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February 15, 2012 11:26 am

Romney Drawn into Mormon Holocaust Survivor Baptism Controversy

avatar by Algemeiner Staff

Mitt Romney. Photo: wiki commons.

In 1995, Mormons and Jews came to an agreement on the cancellation of a Mormon practice that baptized certain Jews following their deaths.  The act of baptizing the deceased is undertaken by the Mormon church for those they believe to be descendants of the Mormon faith.  The agreement between the Church of Jesus Christ of Latter-day Saints and the Jewish community was supposed to put an end to these baptisms for deceased Jews.

Helen Radkey, a Salt Lake City based researcher recently uncovered the names of Simon Wiesenthal’s parents on a list of posthumous baptisms that occurred following the 1995 agreement.  Wiesenthal founded the Los Angeles based Simon Wiesenthal Center which focuses on racism in America and Holocaust education, and Wiesenthal himself was a Holocaust survivor.  He passed away in 2005.

Following the discovery by Radkey, a spokesman for The Wiesenthal Center condemned the  baptism act.

“We are outraged that such insensitive actions continue in the Mormon temples,” said Rabbi Abraham Cooper.

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The Church of Jesus Christ of Latter-day Saints was swift with their response, saying they regretted the actions of an individual member, and the church itself had not sanctioned the posthumous baptism of Weisenthal’s parents.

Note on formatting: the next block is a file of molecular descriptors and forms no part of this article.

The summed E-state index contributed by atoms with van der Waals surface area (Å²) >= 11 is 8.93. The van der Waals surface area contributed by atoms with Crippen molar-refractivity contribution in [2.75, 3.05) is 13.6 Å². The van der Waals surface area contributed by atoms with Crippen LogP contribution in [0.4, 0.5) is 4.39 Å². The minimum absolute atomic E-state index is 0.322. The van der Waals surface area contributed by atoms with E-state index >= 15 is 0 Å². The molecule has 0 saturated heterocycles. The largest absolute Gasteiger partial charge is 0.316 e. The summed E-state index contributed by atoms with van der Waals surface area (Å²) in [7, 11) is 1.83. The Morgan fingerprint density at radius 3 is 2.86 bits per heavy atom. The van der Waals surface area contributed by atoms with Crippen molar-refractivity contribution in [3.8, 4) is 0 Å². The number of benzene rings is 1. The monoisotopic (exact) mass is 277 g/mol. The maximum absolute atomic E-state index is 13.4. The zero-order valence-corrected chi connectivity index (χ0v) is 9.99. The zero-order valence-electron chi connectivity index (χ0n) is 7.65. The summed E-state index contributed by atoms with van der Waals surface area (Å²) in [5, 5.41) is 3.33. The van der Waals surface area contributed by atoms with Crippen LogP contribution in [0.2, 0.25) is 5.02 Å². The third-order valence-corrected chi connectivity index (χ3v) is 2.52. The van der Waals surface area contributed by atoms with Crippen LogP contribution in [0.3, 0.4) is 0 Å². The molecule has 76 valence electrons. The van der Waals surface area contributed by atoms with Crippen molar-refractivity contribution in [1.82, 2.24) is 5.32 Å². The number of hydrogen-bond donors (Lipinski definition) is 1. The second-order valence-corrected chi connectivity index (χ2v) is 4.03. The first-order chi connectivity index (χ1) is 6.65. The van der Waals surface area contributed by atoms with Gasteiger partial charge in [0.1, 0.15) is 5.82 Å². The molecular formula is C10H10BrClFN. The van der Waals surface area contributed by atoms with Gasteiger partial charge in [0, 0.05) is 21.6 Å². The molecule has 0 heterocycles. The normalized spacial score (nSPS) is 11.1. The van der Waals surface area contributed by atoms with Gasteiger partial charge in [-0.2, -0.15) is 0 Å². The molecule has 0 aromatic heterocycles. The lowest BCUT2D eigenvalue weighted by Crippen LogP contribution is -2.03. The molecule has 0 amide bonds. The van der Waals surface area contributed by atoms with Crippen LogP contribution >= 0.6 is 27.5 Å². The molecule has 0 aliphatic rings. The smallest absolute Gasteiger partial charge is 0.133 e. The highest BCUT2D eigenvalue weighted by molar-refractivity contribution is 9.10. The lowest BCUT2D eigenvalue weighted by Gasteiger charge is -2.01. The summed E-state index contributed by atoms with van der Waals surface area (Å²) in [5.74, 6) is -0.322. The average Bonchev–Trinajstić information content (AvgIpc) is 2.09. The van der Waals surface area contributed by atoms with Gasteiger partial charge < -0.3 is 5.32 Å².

“We sincerely regret that the actions of an individual member of the church led to the inappropriate submission of these names,” said Michael Purdy, a spokesman for the Church of Jesus Christ of Latter-day Saints.  “We consider this a serious breach of our protocol and we have suspended indefinitely this person’s ability to access our genealogy records.”

Nobel Laureate and Holocaust Survivor Eli Wiesel condemned the act as well, telling Andrea Stone of the Huffington Post, “I think it’s scandalous. Not only objectionable, it’s scandalous.”

In the video below, Presidential candidate Mitt Romney, who is of the Mormon faith, says it’s best to check with the Church on the practice of posthumous baptisms. When The Algemeiner contacted Romney’s campaign this morning, that is also what a spokesman recommended.

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